This is also an interesting way of looking at hybrid forms. While we humans are increasingly turning into cyborgs as technologies we attach to and in our bodies (we think of vaccines, drugs, hearing aids, breast enhancements, artificial joints, eyeglasses, or even clothing), robots are coming from the other side. They become real androids.
“I am celebrity, eat me!”
Those who find cell-cultured beef or salmon from the reactor too boring, but at the same time want to live out their cannibalistic instincts, can also be served by the future of food. Why not remove and cultivate the body’s own cells? I could gorge myself on my own Mario schnitzel.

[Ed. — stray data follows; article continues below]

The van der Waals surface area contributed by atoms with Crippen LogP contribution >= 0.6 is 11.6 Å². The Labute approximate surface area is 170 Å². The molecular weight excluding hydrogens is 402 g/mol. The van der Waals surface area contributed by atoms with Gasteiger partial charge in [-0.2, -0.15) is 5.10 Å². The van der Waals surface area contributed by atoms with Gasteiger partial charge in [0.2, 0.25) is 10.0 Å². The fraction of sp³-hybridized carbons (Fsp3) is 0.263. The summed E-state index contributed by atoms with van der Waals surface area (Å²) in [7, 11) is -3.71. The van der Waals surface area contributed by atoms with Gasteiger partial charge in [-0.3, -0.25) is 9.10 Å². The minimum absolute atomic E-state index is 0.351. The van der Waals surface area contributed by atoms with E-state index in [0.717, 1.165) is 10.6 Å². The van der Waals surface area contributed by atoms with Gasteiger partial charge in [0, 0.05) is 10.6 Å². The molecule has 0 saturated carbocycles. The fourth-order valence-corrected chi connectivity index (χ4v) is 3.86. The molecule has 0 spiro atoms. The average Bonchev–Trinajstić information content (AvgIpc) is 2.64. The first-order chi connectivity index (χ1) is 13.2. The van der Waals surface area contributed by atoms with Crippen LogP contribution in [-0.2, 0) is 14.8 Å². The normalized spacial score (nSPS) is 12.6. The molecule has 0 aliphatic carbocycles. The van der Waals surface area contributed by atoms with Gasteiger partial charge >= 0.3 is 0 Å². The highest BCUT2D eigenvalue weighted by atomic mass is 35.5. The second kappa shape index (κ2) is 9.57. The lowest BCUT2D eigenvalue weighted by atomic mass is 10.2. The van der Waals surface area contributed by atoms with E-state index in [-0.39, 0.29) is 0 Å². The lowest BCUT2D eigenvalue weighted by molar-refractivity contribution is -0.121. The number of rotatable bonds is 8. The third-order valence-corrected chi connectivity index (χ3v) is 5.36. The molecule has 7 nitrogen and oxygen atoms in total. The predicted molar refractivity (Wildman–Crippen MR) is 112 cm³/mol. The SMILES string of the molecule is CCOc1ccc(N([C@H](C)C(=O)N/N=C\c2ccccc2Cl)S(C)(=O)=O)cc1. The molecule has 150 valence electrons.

Or maybe it can promise eroticism in romantic candlelight when your date serves you blood sausage made from cell-cultured, endogenous juices? Christianity has been preparing us for this for thousands of years: Bread and wine are synonymous with the body and blood of Christ.
This could open up new sources of income for celebrities or influencers. Lionel Messi could think of selling steak from his thigh cells. The Brad Pitt burger is sure to find its fans, as is the Angelina Jolie lasagna. To not only be close to one’s idols, but to devour them at the same time, has something to do with overly exaggerated fan love. In any case, there are no limits to the imagination.
However, whether I myself would try such meat, I can not say today …
Servus TV Feature
But here’s another link to the feature on Servus TV featuring visits to these food startups in Silicon Valley, which first aired in November. And also again part 1 of this series of articles.